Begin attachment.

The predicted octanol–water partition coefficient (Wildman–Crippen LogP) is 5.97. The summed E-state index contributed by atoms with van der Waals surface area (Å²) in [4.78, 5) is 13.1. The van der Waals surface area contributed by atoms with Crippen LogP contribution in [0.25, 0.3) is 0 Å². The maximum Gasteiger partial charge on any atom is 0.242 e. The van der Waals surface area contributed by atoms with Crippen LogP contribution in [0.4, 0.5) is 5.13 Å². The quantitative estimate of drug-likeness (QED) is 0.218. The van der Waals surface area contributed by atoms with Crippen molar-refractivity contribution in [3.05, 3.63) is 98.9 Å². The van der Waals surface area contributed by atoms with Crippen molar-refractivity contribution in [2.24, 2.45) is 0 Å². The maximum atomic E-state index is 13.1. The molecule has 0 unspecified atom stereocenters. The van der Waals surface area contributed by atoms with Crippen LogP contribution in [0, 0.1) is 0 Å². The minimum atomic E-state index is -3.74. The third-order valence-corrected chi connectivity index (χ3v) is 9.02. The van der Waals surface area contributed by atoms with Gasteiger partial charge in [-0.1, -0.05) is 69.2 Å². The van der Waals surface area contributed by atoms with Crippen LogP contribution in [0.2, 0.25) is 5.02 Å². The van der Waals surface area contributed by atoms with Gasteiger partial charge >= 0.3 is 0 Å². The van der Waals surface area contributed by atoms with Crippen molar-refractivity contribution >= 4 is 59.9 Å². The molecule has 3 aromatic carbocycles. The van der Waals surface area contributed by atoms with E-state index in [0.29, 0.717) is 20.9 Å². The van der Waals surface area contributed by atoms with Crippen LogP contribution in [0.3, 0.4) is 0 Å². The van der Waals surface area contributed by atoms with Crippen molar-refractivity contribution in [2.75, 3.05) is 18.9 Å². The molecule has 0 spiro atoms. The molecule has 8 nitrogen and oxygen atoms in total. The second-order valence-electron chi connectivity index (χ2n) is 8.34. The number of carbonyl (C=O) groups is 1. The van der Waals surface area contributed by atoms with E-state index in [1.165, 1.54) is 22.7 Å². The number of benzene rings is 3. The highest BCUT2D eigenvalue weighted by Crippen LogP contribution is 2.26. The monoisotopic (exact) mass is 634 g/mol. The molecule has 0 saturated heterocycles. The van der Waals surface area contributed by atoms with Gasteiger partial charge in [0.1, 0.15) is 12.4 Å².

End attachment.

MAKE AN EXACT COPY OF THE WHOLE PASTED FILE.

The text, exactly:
The predicted octanol–water partition coefficient (Wildman–Crippen LogP) is 5.97. The summed E-state index contributed by atoms with van der Waals surface area (Å²) in [4.78, 5) is 13.1. The van der Waals surface area contributed by atoms with Crippen LogP contribution in [0.25, 0.3) is 0 Å². The maximum Gasteiger partial charge on any atom is 0.242 e. The van der Waals surface area contributed by atoms with Crippen LogP contribution in [0.4, 0.5) is 5.13 Å². The quantitative estimate of drug-likeness (QED) is 0.218. The van der Waals surface area contributed by atoms with Crippen molar-refractivity contribution in [3.05, 3.63) is 98.9 Å². The van der Waals surface area contributed by atoms with Crippen molar-refractivity contribution in [2.24, 2.45) is 0 Å². The maximum atomic E-state index is 13.1. The molecule has 0 unspecified atom stereocenters. The van der Waals surface area contributed by atoms with Crippen LogP contribution in [0, 0.1) is 0 Å². The minimum atomic E-state index is -3.74. The third-order valence-corrected chi connectivity index (χ3v) is 9.02. The van der Waals surface area contributed by atoms with Gasteiger partial charge in [-0.1, -0.05) is 69.2 Å². The van der Waals surface area contributed by atoms with Crippen LogP contribution in [0.2, 0.25) is 5.02 Å². The van der Waals surface area contributed by atoms with Gasteiger partial charge >= 0.3 is 0 Å². The van der Waals surface area contributed by atoms with Crippen molar-refractivity contribution >= 4 is 59.9 Å². The molecule has 3 aromatic carbocycles. The van der Waals surface area contributed by atoms with E-state index in [0.29, 0.717) is 20.9 Å². The van der Waals surface area contributed by atoms with Crippen LogP contribution in [0.3, 0.4) is 0 Å². The van der Waals surface area contributed by atoms with Crippen molar-refractivity contribution in [2.75, 3.05) is 18.9 Å². The molecule has 0 spiro atoms. The molecule has 8 nitrogen and oxygen atoms in total. The second-order valence-electron chi connectivity index (χ2n) is 8.34. The number of carbonyl (C=O) groups is 1. The van der Waals surface area contributed by atoms with E-state index in [1.165, 1.54) is 22.7 Å². The number of benzene rings is 3. The highest BCUT2D eigenvalue weighted by Crippen LogP contribution is 2.26. The monoisotopic (exact) mass is 634 g/mol. The molecule has 0 saturated heterocycles. The van der Waals surface area contributed by atoms with Gasteiger partial charge in [0.1, 0.15) is 12.4 Å².